Jersey-based infrastructure funds are set to receive more money from EU investors, our fund structuring survey suggests.
The Island of Jersey – a constitutional but not political part of the United Kingdom (UK) – is placed in an interesting position by Brexit, given that the Channel Islands are outside the European Union (EU) already.
This doesn’t mean Jersey won’t be affected by Brexit, but it does mean it may fare better than the floundering mothership. A Jersey Finance/Funds Europe fund structuring survey offers pointers as to how.
Based on responses from 54 Funds Europe readers across the industry, the recently conducted study (called ‘Evolution of European fund structuring’) shows 83% expect to raise more money from the EU than the UK in the coming 12 months.
Geoff Cook, CEO of Jersey Finance, expects this result is based on the large sums raised from property last year. “The run of real estate funds was Brexit-related,” he says. “When the pound changed, it made UK assets more attractive for European buyers.”
In the first half of this year, capital raising was strong, with total assets under administration in Jersey up 18% to £263 billion. However, there was a slight difference in asset class.
“Private equity was up 30% and hedge funds were up 24%,” says Cook.
Best asset class
The fund structuring survey reflects an expectation among readers that private equity will be one of the asset classes that continues to grow over the coming 12 months. The island’s private equity sector received a boost in May this year when SoftBank selected Jersey for the structuring of its Vision fund, which invests in the technology sector and raised over $90 billion in committed capital.
However, firms see the biggest growth opportunity in infrastructure funds. Infrastructure requirements in emerging markets are driving this in part, but renewal in developed markets is also important. “Most developed countries have quite a lot of ageing infrastructure,” says Cook.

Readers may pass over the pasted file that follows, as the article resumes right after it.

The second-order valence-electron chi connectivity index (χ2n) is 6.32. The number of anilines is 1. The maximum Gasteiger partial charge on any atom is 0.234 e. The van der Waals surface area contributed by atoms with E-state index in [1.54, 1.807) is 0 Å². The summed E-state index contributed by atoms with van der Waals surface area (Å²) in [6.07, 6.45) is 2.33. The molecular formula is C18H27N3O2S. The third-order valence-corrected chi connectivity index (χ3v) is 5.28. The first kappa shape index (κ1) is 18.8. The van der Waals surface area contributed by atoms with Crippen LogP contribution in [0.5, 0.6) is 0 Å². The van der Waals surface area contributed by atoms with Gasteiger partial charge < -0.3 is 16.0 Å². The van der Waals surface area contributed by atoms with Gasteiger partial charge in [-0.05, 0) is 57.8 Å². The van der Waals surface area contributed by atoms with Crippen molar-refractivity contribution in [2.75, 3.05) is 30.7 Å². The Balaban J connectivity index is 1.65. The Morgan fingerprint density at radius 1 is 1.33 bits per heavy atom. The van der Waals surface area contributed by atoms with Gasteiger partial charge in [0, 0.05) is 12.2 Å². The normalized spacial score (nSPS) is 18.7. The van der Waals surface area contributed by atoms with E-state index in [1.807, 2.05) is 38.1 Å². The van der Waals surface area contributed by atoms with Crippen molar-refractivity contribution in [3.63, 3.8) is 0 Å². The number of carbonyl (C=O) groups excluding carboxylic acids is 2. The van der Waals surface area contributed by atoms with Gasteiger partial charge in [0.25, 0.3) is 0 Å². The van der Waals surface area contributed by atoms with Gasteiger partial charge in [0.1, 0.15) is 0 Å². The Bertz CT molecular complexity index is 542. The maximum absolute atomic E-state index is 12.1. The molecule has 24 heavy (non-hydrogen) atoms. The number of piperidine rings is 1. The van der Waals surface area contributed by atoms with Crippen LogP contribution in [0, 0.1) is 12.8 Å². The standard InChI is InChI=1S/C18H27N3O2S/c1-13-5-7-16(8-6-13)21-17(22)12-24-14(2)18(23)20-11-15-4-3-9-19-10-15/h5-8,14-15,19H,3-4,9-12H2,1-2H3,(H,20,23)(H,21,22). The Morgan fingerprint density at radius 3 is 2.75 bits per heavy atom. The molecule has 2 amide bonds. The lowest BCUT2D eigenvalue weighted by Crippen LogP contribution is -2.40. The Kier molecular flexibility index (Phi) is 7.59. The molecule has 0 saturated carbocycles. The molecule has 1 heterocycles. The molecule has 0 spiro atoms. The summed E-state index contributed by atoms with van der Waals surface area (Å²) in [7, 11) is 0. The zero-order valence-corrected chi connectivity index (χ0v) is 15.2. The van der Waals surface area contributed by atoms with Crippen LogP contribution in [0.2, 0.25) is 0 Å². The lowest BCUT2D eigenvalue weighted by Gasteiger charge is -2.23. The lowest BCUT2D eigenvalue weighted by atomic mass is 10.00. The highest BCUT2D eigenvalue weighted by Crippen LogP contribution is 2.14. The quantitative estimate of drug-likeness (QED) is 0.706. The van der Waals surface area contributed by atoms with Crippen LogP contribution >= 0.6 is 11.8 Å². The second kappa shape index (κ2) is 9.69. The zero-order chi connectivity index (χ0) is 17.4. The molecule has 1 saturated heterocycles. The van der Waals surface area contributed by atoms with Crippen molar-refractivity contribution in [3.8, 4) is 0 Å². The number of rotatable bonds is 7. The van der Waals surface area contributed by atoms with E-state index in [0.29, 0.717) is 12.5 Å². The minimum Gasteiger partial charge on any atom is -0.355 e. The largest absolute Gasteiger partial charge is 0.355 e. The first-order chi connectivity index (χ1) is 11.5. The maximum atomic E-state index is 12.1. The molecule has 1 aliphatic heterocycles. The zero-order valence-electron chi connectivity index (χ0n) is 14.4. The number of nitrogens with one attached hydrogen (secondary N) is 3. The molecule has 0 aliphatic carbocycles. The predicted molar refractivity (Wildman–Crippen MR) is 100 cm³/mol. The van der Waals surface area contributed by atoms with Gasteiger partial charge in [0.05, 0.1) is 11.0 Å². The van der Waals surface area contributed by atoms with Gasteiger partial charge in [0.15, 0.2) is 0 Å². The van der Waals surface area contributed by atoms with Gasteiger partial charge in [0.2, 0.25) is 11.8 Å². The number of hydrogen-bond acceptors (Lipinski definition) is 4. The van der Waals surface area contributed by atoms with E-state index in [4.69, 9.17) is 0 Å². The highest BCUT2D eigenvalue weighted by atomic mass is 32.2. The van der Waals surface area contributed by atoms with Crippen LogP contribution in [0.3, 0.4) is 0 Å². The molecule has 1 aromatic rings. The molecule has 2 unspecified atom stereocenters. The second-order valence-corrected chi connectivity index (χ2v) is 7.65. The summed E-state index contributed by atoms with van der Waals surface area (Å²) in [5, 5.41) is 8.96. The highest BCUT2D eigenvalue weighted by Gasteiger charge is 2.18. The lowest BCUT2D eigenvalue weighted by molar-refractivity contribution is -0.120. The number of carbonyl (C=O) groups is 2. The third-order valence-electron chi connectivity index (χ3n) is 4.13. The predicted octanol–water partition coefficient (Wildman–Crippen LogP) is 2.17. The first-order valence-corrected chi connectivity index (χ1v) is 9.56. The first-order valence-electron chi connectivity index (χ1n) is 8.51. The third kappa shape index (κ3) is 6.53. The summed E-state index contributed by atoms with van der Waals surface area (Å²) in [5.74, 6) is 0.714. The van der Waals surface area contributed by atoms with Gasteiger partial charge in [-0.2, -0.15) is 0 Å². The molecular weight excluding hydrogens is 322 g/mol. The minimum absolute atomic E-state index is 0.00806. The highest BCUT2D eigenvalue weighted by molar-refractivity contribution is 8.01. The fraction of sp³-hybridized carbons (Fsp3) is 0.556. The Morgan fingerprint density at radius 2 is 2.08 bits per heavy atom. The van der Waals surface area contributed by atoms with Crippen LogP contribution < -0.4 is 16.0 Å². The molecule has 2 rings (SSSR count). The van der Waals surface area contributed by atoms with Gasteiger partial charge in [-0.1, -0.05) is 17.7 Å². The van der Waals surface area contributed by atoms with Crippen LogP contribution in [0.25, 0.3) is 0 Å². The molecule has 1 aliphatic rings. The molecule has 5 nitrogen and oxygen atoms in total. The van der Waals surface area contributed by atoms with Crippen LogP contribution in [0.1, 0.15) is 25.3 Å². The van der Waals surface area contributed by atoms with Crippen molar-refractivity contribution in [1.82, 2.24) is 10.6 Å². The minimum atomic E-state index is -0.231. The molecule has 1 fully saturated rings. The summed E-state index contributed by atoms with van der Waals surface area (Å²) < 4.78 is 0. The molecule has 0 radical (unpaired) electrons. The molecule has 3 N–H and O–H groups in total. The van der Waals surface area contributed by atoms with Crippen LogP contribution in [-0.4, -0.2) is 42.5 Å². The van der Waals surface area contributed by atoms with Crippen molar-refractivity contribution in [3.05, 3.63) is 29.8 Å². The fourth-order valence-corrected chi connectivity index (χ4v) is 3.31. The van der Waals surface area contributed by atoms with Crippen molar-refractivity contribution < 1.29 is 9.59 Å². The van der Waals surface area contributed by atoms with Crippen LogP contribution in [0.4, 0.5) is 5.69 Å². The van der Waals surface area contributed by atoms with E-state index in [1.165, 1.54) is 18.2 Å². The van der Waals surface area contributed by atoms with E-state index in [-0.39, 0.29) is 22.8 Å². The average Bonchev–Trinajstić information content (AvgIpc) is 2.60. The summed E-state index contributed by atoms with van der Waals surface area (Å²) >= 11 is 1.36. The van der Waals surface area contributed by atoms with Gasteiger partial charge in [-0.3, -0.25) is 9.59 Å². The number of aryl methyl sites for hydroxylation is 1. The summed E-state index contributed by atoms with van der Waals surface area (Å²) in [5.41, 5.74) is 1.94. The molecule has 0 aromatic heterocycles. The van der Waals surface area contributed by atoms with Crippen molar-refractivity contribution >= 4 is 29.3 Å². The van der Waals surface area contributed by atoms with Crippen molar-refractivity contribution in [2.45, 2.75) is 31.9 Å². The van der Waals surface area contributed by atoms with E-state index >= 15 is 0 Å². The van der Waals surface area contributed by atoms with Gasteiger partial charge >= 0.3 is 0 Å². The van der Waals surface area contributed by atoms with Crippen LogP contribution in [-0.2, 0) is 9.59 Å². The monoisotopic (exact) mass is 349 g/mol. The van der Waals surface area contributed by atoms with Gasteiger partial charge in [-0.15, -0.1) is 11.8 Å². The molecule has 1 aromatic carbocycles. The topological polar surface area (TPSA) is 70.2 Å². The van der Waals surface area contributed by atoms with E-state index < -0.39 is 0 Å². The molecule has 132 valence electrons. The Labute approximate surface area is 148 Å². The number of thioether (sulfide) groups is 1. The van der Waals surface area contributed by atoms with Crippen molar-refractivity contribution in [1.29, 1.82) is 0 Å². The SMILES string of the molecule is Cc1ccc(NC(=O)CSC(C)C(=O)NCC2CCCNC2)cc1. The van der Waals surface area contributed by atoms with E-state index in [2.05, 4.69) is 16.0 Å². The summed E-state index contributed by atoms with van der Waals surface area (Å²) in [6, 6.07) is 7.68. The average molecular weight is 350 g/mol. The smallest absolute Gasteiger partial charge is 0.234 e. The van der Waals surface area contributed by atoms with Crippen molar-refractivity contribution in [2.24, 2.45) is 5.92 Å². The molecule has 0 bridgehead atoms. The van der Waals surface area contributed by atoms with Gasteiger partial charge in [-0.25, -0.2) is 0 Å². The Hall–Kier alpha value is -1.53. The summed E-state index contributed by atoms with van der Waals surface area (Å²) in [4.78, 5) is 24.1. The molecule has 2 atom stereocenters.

One of the stated attractions of Jersey for the SoftBank Vision fund, which is backed by the Saudi Arabia and United Arab Emirates sovereign wealth funds as well as by tech firms Apple, Qualcomm and Sharp, was its flexibility in establishing EU and non-EU funds.
“We’re seeing increased use of our national private placement regime,” says Cook. “However, if people want AIFMD compliance, we do have an AIFMD-equivalent regime as well.”
Jersey has also been passed as equivalent by the European Securities and Markets Authority twice. This enhances its status within the EU, but it must still conclude bilateral agreements with each EU country.
Had the Brexit vote not happened, the next step for Jersey would have been to seek a third-country passport. For now, this has been put on the shelf, says Cook, because “the EU’s technocratic capacity is devoted entirely to Brexit”. In practical terms, this isn’t really an issue for Jersey, as it has 40 years’ experience of working with the EU on an equivalence basis.
“We are where the UK wants to be,” says Cook. “It’s taken us many years to get there.”
This could be a fruitful area of business for Jersey, with less than half (48%) of respondents to the fund structuring survey saying they had already set out or implemented a Brexit strategy, leaving a significant number still needing support.
“We’re providing a framework that gives fund managers the confidence that they can carry on business after Brexit,” says Cook.
For now, Jersey has not implemented a Markets in Financial Instruments Directive (MiFID) equivalence regime. In the fund structuring survey, 81% of respondents said MiFID II represented the greatest regulatory burden for fund managers. The Jersey regulator is looking at whether to introduce equivalent regulations or just to comply selectively.
“MiFID II is more about the end customer,” says Cook. “We tend to have an institutional client base.”
In a potentially disruptive period, flows from institutional investors such as pension funds look set to continue in Jersey. The drive for returns is strong, and pension funds are making fresh commitments to alternatives. “As the world becomes more unstable, our platform offers the kind of stability managers are looking for,” says Cook.
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